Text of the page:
June 25, 2006
USF volleyball Legend Brittanie Budinger has returned to the U.S. after two years of professional play in Scandinavia and Europe. Honored as one of the 75 greatest athletes in USF history, Budinger earned 2002 and 2003 All-West Coast Conference First Team selection while playing for the Green and Gold. The most dominant player in USF history and key to USF's first ever post-season NCAA tournament play, Budinger's number was retired in September 2004.
Prior to her senior year, Budinger did a summer tour in Italy playing for the Volleyhut.com team. Intrigued by the experience, she decided to head abroad again following her June 2004 graduation. Playing in tours in France, Holland and Germany, Budinger's incredible talent caught the eye of several coaches and she was recruited by the Vanajan team in Hameenlinnan, Finland.
According to Budinger, "It was difficult in the beginning as the coach did not speak English, but my teammates did and they were very supportive. In fact, I made some very close friends and still stay in contact with them.
"Finland was very exciting as our team was terrific. We won the Finnish Championship and went on to participate in the Euro Cup playing in Romania and Scotland. While my team was eventually eliminated in the Euro competition, I was proud to bring home a gold medal from Finland."
The following year, Budinger headed for Spain where she played forMaspalomas Costa Carnaria, a top team in the Spanish Volleyball League (Superliga de Voleibol), the premier league in Europe. Budinger became quickly immersed in the Spanish language and culture as neither her teammates nor coach spoke English. Budinger noted, "While our team was not among the top nationally, it was a terrific opportunity to play against the best teams in the world. Plus I learned Spanish!"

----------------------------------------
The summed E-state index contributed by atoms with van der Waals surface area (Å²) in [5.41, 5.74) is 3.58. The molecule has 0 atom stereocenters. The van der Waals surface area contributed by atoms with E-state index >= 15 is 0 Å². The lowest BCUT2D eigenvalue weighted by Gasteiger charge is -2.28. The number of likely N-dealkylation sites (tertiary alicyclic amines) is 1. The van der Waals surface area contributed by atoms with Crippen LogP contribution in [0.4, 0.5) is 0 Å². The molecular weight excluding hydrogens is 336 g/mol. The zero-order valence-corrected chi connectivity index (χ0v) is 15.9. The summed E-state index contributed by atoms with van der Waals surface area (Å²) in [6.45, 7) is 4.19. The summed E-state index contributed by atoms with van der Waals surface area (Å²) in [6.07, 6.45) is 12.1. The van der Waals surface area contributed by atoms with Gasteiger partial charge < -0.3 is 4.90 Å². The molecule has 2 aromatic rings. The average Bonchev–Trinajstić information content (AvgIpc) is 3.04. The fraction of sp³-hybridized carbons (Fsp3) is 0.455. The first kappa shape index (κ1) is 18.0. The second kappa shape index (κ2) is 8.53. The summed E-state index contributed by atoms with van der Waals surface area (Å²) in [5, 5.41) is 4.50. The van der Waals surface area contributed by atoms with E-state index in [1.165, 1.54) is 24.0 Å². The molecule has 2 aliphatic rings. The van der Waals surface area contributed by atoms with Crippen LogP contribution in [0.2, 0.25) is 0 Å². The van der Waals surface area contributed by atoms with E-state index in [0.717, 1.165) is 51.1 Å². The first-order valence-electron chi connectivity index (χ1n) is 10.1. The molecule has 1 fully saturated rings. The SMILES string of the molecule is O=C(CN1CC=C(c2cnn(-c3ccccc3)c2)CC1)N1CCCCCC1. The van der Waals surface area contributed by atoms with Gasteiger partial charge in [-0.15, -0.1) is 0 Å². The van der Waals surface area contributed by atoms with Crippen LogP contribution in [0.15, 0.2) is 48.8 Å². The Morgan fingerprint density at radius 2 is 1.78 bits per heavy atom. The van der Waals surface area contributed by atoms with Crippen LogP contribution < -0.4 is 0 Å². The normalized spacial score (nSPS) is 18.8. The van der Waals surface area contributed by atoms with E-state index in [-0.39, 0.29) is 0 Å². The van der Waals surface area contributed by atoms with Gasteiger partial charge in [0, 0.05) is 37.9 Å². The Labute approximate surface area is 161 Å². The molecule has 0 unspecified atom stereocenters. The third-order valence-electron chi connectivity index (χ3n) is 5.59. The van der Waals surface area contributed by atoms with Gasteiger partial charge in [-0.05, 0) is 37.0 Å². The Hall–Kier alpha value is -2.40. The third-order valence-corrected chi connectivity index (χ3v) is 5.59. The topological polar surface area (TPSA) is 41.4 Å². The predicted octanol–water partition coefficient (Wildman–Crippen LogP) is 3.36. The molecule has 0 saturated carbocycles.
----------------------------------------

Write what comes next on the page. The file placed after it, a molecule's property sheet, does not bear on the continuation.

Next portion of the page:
Budinger said she would highly recommend that college players participate in international tours. "Playing in Europe is very different than the U.S. American volleyball is very precise and employs a faster offense so my quick reflexes always gave me a competitive advantage. In Europe, I had to change my game. There, volleyball is much more of a power game with high ball sets, high passes and tougher serves. The players, especially the blockers are also bigger than their American counterparts. Initially, it was quite a challenge, but within a few months I was able to adjust."
While excited to be home, Budinger misses her international coterie of new friends. She is now pursuing professional business opportunities and hopes to leverage her experience in college and professional sports for a career in sports management and marketing in the Bay Area.